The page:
Mi­nor stroke needs quick med­i­cal at­ten­tion, too

When stroke strikes, act FAST. Face: has it fallen on one side? Arms: can they raise them? Speech: is it slurred? Time: if you no­tice any of these signs, it’s time to call (for an am­bu­lance).

The Borneo Post - Nature and health - - Alert - By Will Boggs MD

MI­NOR strokes and “mini-strokes,” or tran­sient is­chaemic at­tacks (TIAs), need early med­i­cal at­ten­tion, just like ma­jor strokes, but a pub­lic ed­u­ca­tion cam­paign in the UK had lit­tle suc­cess con­vinc­ing the pub­lic to act fast af­ter these events. “Al­though the cam­paign worked well for be­hav­iour af­ter more ma­jor stroke, pa­tients were still slow to act on, or ig­nored com­pletely, the symp­toms of mi­nor events,” said Dr Peter M. Roth­well from John Rad­cliffe Hospi­tal, Univer­sity of Ox­ford.

“It was al­most as though the mes­sages from the cam­paign about ma­jor stroke had falsely re­as­sured them that the more mi­nor event that they had ex­pe­ri­enced was prob­a­bly noth­ing to worry about,” said Roth­well, se­nior au­thor of a study on the cam­paign´s im­pact. “If you have a mi­nor ‘warn­ing’ event, the risk of a more ma­jor stroke over the next week is about 10 per cent if you are not treated,” he said in an email. “How­ever, that risk is re­duced by 80 per cent if sim­ple med­i­cal treat­ments are started ur­gently.”

If you have sud­den, tem­po­rary neu­ro­log­i­cal symp­toms that you haven’t had be­fore, he ad­vises, “Don’t de­lay. . . get checked.” Also, he said, “The most im­por­tant im­me­di­ate thing that you can do your­self if you have a ‘TIA’ is to take an as­pirin (same as is ad­vised af­ter a sus­pected heart at­tack). Take an as­pirin and seek med­i­cal at­ten­tion.” Roth­well’s team looked at the im­pact of the Face, Arm, Speech, Time (FAST) pub­lic ed­u­ca­tion cam­paign on the like­li­hood that pa­tients would seek med­i­cal at­ten­tion within three hours of their symp­toms.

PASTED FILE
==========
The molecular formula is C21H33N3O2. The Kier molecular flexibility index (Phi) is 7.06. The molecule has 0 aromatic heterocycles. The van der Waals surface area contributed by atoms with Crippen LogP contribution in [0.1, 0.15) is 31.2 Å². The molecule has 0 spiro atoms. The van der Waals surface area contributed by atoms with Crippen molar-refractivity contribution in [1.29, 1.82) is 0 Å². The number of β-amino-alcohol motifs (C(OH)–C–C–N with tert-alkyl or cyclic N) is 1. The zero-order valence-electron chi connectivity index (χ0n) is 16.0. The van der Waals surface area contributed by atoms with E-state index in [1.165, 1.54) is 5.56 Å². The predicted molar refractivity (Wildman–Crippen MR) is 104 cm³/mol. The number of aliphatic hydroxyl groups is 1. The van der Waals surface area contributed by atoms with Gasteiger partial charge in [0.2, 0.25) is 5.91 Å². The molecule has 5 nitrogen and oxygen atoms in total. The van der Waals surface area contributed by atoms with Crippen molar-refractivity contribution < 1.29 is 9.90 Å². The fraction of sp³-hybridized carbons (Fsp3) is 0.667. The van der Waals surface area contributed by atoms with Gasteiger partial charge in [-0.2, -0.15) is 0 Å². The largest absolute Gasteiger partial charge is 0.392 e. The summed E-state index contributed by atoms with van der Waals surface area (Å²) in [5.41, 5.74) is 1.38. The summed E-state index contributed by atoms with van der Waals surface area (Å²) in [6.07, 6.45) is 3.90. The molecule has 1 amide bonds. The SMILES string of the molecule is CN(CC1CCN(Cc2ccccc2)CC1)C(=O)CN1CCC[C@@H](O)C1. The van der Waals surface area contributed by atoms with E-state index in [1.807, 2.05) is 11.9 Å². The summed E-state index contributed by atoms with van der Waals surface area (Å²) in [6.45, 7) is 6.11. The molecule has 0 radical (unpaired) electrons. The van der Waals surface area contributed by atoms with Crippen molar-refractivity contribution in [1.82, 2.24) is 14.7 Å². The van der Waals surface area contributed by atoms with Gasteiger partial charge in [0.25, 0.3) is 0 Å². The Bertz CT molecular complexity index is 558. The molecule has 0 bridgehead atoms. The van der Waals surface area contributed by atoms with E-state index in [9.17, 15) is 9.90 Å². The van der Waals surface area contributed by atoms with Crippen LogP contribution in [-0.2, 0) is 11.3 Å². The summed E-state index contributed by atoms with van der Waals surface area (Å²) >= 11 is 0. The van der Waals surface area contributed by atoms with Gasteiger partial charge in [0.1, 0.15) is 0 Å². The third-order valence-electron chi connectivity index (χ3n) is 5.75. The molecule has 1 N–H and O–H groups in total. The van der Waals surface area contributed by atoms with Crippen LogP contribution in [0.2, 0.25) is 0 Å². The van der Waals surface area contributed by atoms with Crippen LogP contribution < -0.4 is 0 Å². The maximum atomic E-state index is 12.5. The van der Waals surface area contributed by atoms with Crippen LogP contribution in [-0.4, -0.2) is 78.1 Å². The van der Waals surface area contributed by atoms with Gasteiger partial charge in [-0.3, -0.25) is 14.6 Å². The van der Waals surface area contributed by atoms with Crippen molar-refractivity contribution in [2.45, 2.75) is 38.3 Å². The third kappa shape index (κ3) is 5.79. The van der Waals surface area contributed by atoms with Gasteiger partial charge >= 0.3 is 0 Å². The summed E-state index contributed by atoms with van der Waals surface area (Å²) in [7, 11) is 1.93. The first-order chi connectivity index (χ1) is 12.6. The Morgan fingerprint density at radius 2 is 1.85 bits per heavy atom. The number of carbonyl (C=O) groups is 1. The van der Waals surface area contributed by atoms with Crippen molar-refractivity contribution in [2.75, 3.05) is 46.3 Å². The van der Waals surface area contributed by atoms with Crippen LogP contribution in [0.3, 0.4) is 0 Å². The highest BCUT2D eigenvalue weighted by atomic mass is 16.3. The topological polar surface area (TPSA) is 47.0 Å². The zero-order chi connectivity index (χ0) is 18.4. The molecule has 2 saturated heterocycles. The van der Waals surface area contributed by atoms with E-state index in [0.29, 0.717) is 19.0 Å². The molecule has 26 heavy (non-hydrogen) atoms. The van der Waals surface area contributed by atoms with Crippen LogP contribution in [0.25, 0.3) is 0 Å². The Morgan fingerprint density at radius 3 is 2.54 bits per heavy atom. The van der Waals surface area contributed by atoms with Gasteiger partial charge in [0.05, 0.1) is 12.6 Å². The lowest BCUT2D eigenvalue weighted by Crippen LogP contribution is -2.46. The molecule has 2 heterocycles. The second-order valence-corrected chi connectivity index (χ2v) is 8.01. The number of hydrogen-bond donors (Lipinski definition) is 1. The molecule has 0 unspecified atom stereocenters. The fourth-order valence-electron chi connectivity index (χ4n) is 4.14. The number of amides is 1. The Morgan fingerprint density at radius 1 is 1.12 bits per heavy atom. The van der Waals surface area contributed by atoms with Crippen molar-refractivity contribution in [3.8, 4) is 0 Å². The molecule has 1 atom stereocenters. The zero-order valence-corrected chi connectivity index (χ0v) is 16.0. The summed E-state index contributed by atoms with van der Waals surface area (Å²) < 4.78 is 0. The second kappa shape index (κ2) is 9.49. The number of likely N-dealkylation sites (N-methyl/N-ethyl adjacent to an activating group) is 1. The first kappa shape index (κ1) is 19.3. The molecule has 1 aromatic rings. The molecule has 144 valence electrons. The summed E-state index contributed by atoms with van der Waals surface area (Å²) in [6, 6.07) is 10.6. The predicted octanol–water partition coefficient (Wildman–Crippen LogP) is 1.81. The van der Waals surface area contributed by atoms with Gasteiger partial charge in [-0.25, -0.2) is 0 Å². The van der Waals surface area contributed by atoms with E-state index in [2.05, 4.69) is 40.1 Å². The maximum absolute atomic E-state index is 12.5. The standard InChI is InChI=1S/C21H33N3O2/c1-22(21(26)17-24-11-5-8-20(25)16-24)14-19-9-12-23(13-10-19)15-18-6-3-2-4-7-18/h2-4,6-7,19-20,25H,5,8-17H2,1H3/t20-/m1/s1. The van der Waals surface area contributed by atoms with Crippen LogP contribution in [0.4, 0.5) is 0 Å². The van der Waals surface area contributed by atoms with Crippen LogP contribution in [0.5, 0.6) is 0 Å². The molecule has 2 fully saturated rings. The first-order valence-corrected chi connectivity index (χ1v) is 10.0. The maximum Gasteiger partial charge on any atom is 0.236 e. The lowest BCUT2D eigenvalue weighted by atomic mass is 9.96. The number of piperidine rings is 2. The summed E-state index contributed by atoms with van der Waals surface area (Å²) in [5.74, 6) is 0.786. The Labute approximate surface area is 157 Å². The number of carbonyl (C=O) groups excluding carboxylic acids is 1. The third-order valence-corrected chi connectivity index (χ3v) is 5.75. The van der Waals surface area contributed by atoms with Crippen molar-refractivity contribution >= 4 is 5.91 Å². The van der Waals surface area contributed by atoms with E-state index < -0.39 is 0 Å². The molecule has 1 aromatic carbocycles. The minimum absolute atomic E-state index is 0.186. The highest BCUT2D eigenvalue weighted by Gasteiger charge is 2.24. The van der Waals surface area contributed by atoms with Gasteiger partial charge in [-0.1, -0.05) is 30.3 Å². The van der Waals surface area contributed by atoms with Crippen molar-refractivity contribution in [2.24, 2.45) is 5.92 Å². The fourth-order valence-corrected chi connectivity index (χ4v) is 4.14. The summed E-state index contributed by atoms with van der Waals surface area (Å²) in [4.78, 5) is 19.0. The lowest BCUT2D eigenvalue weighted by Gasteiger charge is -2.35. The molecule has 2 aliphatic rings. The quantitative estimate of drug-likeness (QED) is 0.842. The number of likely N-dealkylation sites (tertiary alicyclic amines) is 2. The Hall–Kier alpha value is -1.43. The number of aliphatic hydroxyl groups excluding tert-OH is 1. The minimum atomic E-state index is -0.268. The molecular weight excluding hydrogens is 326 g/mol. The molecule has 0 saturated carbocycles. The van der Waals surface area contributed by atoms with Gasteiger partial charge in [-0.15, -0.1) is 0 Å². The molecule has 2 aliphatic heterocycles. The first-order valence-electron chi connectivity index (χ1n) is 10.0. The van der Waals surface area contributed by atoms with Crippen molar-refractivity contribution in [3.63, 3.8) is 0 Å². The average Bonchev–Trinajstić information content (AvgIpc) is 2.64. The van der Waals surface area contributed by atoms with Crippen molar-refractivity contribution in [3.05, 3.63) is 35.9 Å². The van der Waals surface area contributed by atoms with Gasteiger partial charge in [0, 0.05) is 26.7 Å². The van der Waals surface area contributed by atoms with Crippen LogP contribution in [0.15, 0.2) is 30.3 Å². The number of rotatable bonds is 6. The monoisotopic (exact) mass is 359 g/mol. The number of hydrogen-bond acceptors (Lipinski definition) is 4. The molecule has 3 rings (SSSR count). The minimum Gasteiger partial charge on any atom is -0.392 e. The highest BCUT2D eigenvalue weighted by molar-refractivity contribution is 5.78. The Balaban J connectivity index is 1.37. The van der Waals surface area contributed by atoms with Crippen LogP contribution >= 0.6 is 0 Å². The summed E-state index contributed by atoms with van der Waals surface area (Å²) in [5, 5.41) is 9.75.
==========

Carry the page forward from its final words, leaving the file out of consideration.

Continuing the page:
The cam­paign warned, “When stroke strikes, act FAST. Face: has it fallen on one side? Arms: can they raise them? Speech: is it slurred? Time: if you no­tice any of these signs, it’s time to call (for an am­bu­lance).” Fa­cial weak­ness, arm symp­toms and speech dis­tur­bance were less com­mon among peo­ple with mi­nor stroke or TIA than among those with ma­jor stroke, and only about 35 per cent of pa­tients with TIAs who didn’t seek med­i­cal at­ten­tion had any of these signs.

Sur­pris­ingly, fewer pa­tients cor­rectly at­trib­uted their symp­toms to TIA or mi­nor stroke af­ter the FAST cam­paign (28 per cent) than be­fore it (37 per cent), and five per cent of pa­tients did not even re­port their symp­toms un­til the next rou­tine ap­point­ment with their doc­tor.

“Cam­paigns rightly stress the need to seek emer­gency med­i­cal at­ten­tion if you have signs of a ma­jor stroke,” Roth­well said. “The symp­toms of TIA and mi­nor stroke are very sim­i­lar - but just less se­vere and more tran­sient (of­ten last­ing only min­utes). Cur­rent cam­paigns would re­ally only need to add that mes­sage at the end of the TV ad­ver­tise­ment or poster – ‘and don’t ig­nore symp­toms that might be a small ‘warn­ing stroke’ ei­ther - that is an emer­gency, too.’”

“For any of the stroke symp­toms, ma­jor, mi­nor, or tran­si­tory, time re­mains of the essence,” said Dr Vic­tor Loh from Na­tional Univer­sity Health Sys­tem, Sin­ga­pore, who re­cently de­tailed the out­pa­tient man­age­ment of TIA, but was not in­volved in the study.

“Per­haps af­ter the pri­mary mes­sage of need­ing to head to hospi­tal within the time win­dow for pa­tients with ma­jor stroke, the sec­ondary mes­sage needs to be em­pha­sised: that even if symp­toms are mild or tran­si­tory, early re­view and in­ter­ven­tion can dras­ti­cally re­duce the risk of a ma­jor stroke,” he said by email. – Reuters

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